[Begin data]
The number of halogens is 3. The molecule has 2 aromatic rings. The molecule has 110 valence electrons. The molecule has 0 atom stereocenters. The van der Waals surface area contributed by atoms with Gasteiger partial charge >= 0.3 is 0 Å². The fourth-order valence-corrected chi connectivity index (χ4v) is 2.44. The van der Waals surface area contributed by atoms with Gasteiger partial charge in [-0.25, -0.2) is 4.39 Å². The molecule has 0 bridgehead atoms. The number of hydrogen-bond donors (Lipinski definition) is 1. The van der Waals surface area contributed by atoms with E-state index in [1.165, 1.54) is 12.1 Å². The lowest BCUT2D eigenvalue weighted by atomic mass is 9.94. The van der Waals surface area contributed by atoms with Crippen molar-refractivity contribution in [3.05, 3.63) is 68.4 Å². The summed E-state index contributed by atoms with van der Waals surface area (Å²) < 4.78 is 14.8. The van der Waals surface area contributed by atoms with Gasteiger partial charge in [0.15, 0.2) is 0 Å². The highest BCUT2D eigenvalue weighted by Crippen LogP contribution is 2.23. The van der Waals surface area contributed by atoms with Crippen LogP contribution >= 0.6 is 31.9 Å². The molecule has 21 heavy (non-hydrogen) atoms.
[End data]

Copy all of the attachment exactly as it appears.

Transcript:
The number of halogens is 3. The molecule has 2 aromatic rings. The molecule has 110 valence electrons. The molecule has 0 atom stereocenters. The van der Waals surface area contributed by atoms with Gasteiger partial charge >= 0.3 is 0 Å². The fourth-order valence-corrected chi connectivity index (χ4v) is 2.44. The van der Waals surface area contributed by atoms with Gasteiger partial charge in [-0.25, -0.2) is 4.39 Å². The molecule has 0 bridgehead atoms. The number of hydrogen-bond donors (Lipinski definition) is 1. The van der Waals surface area contributed by atoms with E-state index in [1.165, 1.54) is 12.1 Å². The lowest BCUT2D eigenvalue weighted by atomic mass is 9.94. The van der Waals surface area contributed by atoms with Crippen molar-refractivity contribution in [3.05, 3.63) is 68.4 Å². The summed E-state index contributed by atoms with van der Waals surface area (Å²) < 4.78 is 14.8. The van der Waals surface area contributed by atoms with Gasteiger partial charge in [0.15, 0.2) is 0 Å². The highest BCUT2D eigenvalue weighted by Crippen LogP contribution is 2.23. The van der Waals surface area contributed by atoms with Crippen LogP contribution >= 0.6 is 31.9 Å². The molecule has 21 heavy (non-hydrogen) atoms.